New varieties of tried-and-true vegetables invite gardeners to experiment

This image provided by PanAmerican Seed shows Pepper Prism, a new plant introduction for the 2024 growing season. (PanAmerican Seed via AP)

Tomatoes, garlic, chives, basil, parsley, thyme and sage have been permanent residents in my garden for ages. But every year, I experiment with new — or new to me — crops.

Many turn out to be transient, like the Instagram-worthy Voyager tomatoes that disappointed in the flavor department, and the goji berries I couldn’t fit into my diet. But others, like 8-ball zucchini, rainbow Swiss chard and golden beets have earned permanent homes in my raised beds.

This year’s new introductions, available now in seed catalogs, are just as enticing. Four new Fruit Snacks apple trees from Plants Nouveau — Blushing Delight, Golden Treat, Tangy Green and Tasty Red – are ideal for folks like me with limited garden space. The narrow, columnar fruit trees top out between 8 and 10 feet tall and just 3 feet wide, and will even grow in pots. Plant two different varieties for cross-pollination and fruit production.

Love Gourmansun beefsteak tomatoes from Burpee are available in two new varieties, each producing 10-ounce, heart-shaped fruits on indeterminate (vining) plants. Choose Red or Sunrise (a bicolor yellow-red fruit), which have similar growth habits and taste profiles but slightly different disease resistance.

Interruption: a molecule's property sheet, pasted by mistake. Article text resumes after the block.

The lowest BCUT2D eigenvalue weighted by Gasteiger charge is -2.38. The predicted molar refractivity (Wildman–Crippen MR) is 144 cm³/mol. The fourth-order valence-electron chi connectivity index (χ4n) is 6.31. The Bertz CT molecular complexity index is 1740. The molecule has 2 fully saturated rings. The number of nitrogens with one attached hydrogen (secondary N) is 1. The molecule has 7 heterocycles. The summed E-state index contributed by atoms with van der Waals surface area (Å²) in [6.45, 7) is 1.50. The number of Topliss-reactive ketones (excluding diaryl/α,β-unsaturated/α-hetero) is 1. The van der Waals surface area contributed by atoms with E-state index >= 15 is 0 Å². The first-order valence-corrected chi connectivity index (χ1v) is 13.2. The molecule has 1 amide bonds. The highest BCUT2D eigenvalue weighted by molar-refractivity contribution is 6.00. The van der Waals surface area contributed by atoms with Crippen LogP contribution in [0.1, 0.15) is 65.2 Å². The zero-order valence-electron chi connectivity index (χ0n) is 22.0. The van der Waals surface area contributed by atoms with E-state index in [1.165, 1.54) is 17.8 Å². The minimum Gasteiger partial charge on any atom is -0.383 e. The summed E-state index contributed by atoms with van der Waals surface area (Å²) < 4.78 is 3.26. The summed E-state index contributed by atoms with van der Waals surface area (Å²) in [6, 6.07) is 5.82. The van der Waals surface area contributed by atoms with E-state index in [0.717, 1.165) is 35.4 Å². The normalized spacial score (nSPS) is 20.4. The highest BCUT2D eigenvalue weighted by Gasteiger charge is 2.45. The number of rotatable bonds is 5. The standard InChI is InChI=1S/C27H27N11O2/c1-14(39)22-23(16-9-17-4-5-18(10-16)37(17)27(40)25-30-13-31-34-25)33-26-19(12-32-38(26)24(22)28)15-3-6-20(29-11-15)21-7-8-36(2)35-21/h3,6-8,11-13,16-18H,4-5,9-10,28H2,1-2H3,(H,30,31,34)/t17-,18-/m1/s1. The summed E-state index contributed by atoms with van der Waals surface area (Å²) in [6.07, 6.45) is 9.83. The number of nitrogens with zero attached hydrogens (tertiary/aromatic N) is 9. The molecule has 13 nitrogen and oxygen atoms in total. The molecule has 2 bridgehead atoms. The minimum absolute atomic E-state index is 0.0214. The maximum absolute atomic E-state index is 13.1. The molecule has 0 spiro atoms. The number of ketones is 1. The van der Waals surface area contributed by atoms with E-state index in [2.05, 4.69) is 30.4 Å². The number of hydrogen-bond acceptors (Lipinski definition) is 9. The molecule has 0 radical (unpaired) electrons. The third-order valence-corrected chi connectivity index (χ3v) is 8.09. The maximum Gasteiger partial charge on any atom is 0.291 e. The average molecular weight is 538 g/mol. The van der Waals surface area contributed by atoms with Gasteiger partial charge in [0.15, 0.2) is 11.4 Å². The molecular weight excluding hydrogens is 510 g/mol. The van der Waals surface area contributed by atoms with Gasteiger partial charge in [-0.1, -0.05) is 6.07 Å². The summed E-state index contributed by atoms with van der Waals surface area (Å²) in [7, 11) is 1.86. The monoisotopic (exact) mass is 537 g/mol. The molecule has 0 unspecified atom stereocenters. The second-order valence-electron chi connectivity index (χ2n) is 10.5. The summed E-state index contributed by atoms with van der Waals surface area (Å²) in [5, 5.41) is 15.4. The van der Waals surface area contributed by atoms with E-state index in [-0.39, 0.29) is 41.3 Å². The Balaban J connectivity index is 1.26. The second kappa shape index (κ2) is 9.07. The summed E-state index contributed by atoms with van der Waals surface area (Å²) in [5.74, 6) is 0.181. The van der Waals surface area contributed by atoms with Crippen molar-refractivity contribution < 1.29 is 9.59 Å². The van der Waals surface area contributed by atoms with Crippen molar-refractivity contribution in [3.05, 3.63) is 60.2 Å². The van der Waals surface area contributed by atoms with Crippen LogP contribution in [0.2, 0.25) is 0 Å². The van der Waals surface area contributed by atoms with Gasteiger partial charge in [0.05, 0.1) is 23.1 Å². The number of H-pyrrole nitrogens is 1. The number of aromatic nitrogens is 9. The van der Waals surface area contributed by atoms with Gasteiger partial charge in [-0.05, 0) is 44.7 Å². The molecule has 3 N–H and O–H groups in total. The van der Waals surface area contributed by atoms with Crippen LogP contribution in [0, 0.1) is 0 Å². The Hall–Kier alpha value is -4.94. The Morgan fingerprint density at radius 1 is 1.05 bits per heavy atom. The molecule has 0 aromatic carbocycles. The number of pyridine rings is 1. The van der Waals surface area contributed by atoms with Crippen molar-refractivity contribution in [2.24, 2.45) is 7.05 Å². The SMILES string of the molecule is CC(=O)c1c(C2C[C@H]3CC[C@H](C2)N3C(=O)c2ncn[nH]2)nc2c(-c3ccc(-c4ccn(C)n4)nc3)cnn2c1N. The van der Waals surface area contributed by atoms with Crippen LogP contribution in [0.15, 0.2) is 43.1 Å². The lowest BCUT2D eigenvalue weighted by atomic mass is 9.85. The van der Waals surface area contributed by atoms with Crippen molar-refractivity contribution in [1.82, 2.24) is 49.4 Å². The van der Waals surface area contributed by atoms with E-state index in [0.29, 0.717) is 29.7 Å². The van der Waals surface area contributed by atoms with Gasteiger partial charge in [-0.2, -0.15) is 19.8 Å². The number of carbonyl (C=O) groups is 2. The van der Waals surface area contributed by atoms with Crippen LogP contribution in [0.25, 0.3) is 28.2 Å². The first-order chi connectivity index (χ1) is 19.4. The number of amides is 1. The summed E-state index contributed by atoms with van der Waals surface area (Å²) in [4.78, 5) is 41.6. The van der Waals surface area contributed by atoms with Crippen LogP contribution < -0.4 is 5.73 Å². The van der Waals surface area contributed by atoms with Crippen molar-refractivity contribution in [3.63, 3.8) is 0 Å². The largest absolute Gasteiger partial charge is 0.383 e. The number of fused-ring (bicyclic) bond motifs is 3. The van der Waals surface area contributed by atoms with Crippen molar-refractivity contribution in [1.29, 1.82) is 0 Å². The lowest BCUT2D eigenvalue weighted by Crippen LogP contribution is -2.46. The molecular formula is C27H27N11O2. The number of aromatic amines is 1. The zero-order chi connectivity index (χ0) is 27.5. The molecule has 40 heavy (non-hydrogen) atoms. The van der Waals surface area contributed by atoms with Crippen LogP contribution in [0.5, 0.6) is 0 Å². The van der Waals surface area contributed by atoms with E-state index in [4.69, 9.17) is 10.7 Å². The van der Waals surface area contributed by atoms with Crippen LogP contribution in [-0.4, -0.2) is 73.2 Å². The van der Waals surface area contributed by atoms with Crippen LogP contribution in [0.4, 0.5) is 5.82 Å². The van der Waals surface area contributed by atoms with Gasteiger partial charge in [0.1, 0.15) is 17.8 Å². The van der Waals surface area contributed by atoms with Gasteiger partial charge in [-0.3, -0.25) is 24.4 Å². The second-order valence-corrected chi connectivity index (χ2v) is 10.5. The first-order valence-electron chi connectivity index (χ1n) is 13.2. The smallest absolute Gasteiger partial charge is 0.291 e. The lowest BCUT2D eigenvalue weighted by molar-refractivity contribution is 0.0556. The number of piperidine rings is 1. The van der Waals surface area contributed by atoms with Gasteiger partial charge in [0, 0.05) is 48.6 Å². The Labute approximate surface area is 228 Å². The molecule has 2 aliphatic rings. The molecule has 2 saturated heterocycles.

I trialed the company’s Prism Sweet Peppers last summer, and the sweet, bell-shaped fruits grew well in my garden. The productive plants also added ornamental value, as the peppers matured from light green to orange and eventually red, resulting in various multicolor fruits on the plants at once.

Quick Snack cucumbers are the newest addition to PanAm Seed’s Kitchen Minis collection. Small enough to be grown in a hanging basket or even indoors, since they don’t require pollination, the cocktail-size cucumbers are crisp and sweet.

The Pastel Duo baby turnip seed mix, introduced from Japan by Renee’s Garden, grows small, globe-shaped roots in both pink and white. Both colors have a mild, sweet flavor and thin skin that doesn’t need to be peeled away.

My Genovese basil plants tend to contract downy mildew more often than not, so I’m looking forward to growing Noga Prospera Active DMR organic basil, bred by Genesis Seeds. The plants, marketed as “highly resistant” to the disease, also are slow to bolt, or flower, which is another problem I often encounter during the height of summer’s heat.

Deep purple on the outside and bright orange on the inside, the Lila Lu Sang carrots offered by Baker Creek Rare Seeds are about as eye-catching as vegetables can get. But they’re more than just eye candy: Carrying the attributes of both purple and orange carrots, they’re sweet, tasty and nutrient-dense.


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